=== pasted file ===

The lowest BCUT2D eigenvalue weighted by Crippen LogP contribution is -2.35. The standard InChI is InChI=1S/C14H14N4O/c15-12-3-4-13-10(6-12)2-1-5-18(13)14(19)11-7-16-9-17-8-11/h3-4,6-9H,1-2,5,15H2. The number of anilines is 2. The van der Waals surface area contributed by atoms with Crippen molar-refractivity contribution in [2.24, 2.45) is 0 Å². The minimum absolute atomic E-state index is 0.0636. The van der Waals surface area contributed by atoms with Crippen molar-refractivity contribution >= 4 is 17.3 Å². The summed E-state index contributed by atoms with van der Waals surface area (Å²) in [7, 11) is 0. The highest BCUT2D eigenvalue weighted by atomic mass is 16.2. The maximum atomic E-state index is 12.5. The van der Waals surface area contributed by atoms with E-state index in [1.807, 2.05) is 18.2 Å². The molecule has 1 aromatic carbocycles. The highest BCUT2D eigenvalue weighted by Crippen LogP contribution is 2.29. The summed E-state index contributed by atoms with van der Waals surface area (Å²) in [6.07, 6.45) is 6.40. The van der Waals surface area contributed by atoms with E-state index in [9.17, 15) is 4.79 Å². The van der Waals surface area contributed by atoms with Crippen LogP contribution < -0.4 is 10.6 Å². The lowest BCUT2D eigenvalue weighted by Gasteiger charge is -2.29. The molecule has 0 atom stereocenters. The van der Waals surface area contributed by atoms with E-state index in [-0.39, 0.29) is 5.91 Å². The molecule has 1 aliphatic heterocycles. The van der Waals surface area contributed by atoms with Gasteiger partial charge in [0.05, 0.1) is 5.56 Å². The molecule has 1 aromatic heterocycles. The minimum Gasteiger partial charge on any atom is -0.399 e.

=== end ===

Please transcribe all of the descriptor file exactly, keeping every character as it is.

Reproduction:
The lowest BCUT2D eigenvalue weighted by Crippen LogP contribution is -2.35. The standard InChI is InChI=1S/C14H14N4O/c15-12-3-4-13-10(6-12)2-1-5-18(13)14(19)11-7-16-9-17-8-11/h3-4,6-9H,1-2,5,15H2. The number of anilines is 2. The van der Waals surface area contributed by atoms with Crippen molar-refractivity contribution in [2.24, 2.45) is 0 Å². The minimum absolute atomic E-state index is 0.0636. The van der Waals surface area contributed by atoms with Crippen molar-refractivity contribution >= 4 is 17.3 Å². The summed E-state index contributed by atoms with van der Waals surface area (Å²) in [7, 11) is 0. The highest BCUT2D eigenvalue weighted by atomic mass is 16.2. The maximum atomic E-state index is 12.5. The van der Waals surface area contributed by atoms with E-state index in [1.807, 2.05) is 18.2 Å². The molecule has 1 aromatic carbocycles. The highest BCUT2D eigenvalue weighted by Crippen LogP contribution is 2.29. The summed E-state index contributed by atoms with van der Waals surface area (Å²) in [6.07, 6.45) is 6.40. The van der Waals surface area contributed by atoms with E-state index in [9.17, 15) is 4.79 Å². The van der Waals surface area contributed by atoms with Crippen LogP contribution < -0.4 is 10.6 Å². The lowest BCUT2D eigenvalue weighted by Gasteiger charge is -2.29. The molecule has 0 atom stereocenters. The van der Waals surface area contributed by atoms with E-state index in [-0.39, 0.29) is 5.91 Å². The molecule has 1 aliphatic heterocycles. The van der Waals surface area contributed by atoms with Gasteiger partial charge in [0.05, 0.1) is 5.56 Å². The molecule has 1 aromatic heterocycles. The minimum Gasteiger partial charge on any atom is -0.399 e.